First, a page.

The casinos in Ohio have failed to deliver on the more than $1 billion in projected annual tax revenue. Often gambling revenues drop off after several years of steady increases. But the Ohio casinos have disappointed from day one. (See this story in the Columbus Dispatch.)
One of the problems is the gambling market is getting saturated. Many states already have casinos, so there is little need for gamblers to travel elsewhere. Since Florida already has lots of gambling options, any increase in spending by residents is expected to be marginal. And that’s using the best-case figures from a study by Spectrum Gaming, a pro-casino group hired by the state. It is also worth noting that Spectrum did the study for Ohio that has proven to be way off. When it comes to gambling studies, supporters often over promise and under deliver.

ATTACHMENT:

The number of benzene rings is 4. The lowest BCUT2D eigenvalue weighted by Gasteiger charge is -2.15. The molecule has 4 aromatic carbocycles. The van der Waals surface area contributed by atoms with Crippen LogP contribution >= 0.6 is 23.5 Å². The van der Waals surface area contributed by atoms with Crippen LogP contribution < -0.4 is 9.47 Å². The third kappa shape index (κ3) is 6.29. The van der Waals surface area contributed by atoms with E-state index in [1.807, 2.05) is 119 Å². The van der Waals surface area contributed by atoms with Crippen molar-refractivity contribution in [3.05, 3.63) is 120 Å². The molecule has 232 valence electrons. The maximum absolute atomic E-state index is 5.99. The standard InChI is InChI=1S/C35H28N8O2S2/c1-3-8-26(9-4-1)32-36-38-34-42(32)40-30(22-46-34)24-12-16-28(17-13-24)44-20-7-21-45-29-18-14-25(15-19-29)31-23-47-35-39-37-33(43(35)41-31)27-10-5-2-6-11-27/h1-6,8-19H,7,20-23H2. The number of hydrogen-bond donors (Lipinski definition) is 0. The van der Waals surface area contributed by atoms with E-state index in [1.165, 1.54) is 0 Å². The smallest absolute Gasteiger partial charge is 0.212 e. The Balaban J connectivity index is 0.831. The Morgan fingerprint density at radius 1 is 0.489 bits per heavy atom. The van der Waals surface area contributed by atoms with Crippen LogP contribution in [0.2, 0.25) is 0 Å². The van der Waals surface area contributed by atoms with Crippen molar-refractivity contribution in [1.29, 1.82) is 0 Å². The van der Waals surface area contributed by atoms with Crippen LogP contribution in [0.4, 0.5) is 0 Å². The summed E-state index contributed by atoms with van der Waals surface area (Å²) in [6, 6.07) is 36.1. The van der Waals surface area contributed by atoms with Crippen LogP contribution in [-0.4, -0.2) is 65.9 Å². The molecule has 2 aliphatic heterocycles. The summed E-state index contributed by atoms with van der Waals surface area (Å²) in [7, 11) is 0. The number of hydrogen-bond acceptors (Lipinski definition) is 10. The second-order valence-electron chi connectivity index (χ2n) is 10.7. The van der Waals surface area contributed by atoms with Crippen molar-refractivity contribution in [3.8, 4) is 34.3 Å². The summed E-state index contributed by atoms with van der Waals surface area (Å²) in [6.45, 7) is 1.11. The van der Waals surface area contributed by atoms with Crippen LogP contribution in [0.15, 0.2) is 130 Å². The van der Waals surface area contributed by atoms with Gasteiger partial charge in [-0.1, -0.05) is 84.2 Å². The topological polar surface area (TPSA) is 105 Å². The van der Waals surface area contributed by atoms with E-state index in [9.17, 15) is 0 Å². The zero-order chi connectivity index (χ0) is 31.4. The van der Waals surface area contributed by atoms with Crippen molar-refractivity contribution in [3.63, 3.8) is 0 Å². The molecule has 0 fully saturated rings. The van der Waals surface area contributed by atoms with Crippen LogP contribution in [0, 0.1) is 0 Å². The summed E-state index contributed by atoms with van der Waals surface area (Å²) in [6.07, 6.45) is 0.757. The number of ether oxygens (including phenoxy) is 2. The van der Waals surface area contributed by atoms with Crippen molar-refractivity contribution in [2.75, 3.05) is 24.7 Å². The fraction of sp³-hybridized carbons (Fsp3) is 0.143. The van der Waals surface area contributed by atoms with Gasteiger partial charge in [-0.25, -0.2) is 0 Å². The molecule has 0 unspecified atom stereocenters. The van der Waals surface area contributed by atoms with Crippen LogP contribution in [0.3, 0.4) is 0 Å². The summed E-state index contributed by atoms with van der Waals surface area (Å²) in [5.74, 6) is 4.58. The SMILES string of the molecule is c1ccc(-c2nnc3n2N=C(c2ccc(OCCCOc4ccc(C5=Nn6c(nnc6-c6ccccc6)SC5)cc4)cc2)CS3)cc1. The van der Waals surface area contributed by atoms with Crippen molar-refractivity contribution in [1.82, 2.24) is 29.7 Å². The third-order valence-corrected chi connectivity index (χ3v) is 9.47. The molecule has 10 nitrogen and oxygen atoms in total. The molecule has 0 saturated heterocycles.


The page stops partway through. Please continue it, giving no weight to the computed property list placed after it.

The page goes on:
Considering the added tax revenue is the main reason lawmakers argue for casinos, it is hard to make the case that more casinos in Florida is a good idea – as this blog post makes clear. If the state is just going to get more social and economic costs and marginal financial benefit than why bother? Other states have found that gambling is not a cure for budget woes.